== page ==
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state and we wouldn't have assets within either the national guard or other federal assets and was appropriate. we would mission to ask the folks at north comm. to provide assistance. one thing we have done that goes back to the issues the chairwoman raised previously a lot of times these would be requested we haven't planned ahead of time. what we've done is after katrina and then after the hurricanes last year, we had developed what we call a pre-scripted mission which is essentially we put together the type of things we would be likely asking for from north comm.. we write these missions clearly what we are trying to accomplish and then north comm. trains those resources and has that ready to go so that rather than try to describe or call pieces to do something we can activate in mission package north comm. can execute and support of the mission which is working for the states so if it exceeds the capability of the national guard we've oftentimes build these packages for the threats we know
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about so that whether it was to do a flawed fight, support mass care, whether it was to support commodity distribution or bring specific equipment these are the types of things we have written out i believe over 200 some 30 of those missions that we have already -- 260 some of the missions we have already driven out and that is in addition to the capability north comm. can do in addition to the support from the federal family for things we haven't written and one of the things we try to do on the after action reports as capture anything that was different that we either need to adjust the mission or create an mission support for and so that is constantly evolving process each time we go through a disaster. >> well you know, gentlemen, i haven't -- coming back to the government i think the general public has no idea the preparation and planning that goes into these disasters and
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what i am certainly singing is now public officials it is but i know these things and hopefully we can get the message out to the people that we are really prepared to assist in these situations which lead me, mr. fugate, to another question. are you familiar with the university of illinois has for this computer they are some awaiting the tornadoes and hurricanes and some leading disaster is on these computer models? laws at the university of a lie that has the fastest computers, madame chairwoman, in the country and what they showed me a demonstration of is a simulated tornado and they can then studied this and prepare based on the atmospheric conditions taking place in the development of the various wind and philosophy and other elements that make up a tornado as well as some leading floods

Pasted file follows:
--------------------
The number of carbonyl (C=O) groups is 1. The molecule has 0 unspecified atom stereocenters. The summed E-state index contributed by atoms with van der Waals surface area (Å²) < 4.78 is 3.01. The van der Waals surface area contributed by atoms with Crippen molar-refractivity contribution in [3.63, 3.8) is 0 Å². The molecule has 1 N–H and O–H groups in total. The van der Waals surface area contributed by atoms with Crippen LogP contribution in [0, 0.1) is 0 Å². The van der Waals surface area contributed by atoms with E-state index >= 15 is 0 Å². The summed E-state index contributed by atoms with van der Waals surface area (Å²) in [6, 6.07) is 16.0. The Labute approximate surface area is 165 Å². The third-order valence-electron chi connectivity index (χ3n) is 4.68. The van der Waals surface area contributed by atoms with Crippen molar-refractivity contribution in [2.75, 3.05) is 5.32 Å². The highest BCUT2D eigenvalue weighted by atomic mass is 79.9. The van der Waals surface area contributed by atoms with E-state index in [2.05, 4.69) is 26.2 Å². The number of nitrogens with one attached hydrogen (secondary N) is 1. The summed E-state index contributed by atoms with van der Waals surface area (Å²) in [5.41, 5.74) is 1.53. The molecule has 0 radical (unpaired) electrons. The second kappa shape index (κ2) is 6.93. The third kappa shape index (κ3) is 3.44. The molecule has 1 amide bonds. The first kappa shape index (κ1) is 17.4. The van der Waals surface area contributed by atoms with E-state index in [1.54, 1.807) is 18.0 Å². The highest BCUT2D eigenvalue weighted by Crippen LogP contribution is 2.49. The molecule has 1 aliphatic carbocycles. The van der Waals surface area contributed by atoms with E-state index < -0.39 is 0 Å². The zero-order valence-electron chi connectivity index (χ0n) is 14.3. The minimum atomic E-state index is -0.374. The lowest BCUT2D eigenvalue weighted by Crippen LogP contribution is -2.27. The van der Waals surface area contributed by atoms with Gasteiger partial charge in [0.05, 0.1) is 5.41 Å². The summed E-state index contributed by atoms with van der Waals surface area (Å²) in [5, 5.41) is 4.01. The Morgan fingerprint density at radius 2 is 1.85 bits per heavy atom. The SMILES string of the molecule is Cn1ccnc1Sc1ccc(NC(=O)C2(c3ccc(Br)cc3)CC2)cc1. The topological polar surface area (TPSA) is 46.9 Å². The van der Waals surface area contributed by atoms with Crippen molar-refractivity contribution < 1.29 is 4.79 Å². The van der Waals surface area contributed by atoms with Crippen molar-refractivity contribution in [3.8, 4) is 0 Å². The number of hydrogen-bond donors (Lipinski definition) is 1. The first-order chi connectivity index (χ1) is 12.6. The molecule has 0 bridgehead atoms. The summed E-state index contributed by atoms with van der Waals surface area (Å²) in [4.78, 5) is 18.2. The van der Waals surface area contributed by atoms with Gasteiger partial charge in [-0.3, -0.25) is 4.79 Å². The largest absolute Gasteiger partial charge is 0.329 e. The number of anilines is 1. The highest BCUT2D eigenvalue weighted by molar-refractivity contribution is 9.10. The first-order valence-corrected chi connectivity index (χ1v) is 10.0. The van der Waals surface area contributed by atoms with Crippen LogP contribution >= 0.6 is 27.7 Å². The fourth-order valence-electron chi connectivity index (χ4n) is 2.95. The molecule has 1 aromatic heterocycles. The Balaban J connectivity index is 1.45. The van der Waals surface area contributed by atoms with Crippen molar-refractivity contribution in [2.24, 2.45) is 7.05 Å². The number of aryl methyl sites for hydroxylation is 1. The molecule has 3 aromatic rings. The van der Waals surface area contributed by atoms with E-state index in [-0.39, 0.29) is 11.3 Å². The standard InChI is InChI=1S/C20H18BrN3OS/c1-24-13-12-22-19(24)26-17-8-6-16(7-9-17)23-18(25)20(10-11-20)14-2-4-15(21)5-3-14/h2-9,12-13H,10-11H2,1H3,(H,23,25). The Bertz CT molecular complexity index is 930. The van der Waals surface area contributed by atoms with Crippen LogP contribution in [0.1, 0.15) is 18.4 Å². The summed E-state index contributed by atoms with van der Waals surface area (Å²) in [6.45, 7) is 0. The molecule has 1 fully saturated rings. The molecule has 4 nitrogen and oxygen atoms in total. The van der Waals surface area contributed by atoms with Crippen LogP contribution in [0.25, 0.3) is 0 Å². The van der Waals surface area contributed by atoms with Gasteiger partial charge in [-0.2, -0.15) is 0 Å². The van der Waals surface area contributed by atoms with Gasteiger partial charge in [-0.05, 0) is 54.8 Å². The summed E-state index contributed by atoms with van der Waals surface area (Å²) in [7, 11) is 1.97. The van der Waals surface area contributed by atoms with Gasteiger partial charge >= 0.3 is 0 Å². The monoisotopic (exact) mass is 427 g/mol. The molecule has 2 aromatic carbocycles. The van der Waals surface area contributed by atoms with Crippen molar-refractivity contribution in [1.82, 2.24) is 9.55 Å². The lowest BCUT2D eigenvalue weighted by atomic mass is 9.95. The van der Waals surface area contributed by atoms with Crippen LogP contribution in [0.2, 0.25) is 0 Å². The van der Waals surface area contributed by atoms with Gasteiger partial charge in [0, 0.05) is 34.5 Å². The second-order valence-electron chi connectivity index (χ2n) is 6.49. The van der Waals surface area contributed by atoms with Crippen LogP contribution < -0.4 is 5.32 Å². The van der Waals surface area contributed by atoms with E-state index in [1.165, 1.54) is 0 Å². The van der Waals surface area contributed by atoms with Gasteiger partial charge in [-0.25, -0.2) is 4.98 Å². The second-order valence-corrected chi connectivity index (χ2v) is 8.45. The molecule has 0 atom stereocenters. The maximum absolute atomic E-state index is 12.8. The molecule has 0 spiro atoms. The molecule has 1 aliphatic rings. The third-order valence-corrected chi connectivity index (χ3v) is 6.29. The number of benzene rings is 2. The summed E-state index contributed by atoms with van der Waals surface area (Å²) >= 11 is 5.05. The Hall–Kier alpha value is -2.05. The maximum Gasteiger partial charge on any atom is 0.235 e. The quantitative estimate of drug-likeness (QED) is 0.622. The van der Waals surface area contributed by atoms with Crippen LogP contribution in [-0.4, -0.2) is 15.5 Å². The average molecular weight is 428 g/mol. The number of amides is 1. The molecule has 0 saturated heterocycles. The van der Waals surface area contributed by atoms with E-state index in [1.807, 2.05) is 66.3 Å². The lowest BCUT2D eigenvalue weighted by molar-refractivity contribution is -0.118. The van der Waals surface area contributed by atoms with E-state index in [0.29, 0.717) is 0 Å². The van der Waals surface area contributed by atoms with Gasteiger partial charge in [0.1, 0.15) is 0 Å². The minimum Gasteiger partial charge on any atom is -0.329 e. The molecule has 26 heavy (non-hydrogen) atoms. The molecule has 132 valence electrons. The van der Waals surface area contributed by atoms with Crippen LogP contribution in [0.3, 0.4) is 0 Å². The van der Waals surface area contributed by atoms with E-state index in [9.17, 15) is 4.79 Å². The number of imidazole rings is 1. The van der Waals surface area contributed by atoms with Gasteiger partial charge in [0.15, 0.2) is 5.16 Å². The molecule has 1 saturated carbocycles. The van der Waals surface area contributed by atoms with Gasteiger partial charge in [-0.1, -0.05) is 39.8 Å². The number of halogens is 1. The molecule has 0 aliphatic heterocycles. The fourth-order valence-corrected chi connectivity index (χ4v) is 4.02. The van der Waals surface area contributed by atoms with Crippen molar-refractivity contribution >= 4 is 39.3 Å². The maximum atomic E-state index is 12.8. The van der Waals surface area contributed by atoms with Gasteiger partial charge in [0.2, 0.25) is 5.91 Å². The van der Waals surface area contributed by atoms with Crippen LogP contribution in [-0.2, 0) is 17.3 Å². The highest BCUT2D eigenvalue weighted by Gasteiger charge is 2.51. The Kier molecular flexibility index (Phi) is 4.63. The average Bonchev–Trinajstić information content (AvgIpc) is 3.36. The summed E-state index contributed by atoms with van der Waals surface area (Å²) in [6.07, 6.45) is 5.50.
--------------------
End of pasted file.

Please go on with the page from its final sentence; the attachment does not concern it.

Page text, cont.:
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and disaster even in chicago they have this computer design that says there's a disaster in chicago where is the e evacuation route or do you know of any other facility where this is being studied, computer wise or are these escalations taking place? >> chairman burris, i know there's programs out there but i don't know darkly about this, i will ask my staff to get with your staffs light can be briefed. >> we would certainly like to let you know what the university of illinois is coming up with and the assimilation's and preparations. >> thank you, senator. i am aware of a center like that in louisianan. i don't know if our computer is as fast as yours. i think it is, on the battle of the computers here between ellen and louisianan but i am very impressed with what several of the universities have done on the heels of katrina and rita and using technology that was their cash building strategic
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partners so let's explore the opportunity because there may be real expertise out there, mr. fugate, i know what the endeavor city of lafayette because i have seen it. perhaps senator burris has a suggestion as well. i would like to get my line of questioning if i could. i wanted to ask the first mr. fugate what are your top three priorities? i know that you have many but if you could for this committee because we would like to work with you we are going to work with you, but push to get the very best systems we can so what are your top three priorities as you are stepping into an agency that has been at the front-line in many ways these last few years how do you see your top three priorities? and uncertain that you have discussed this with the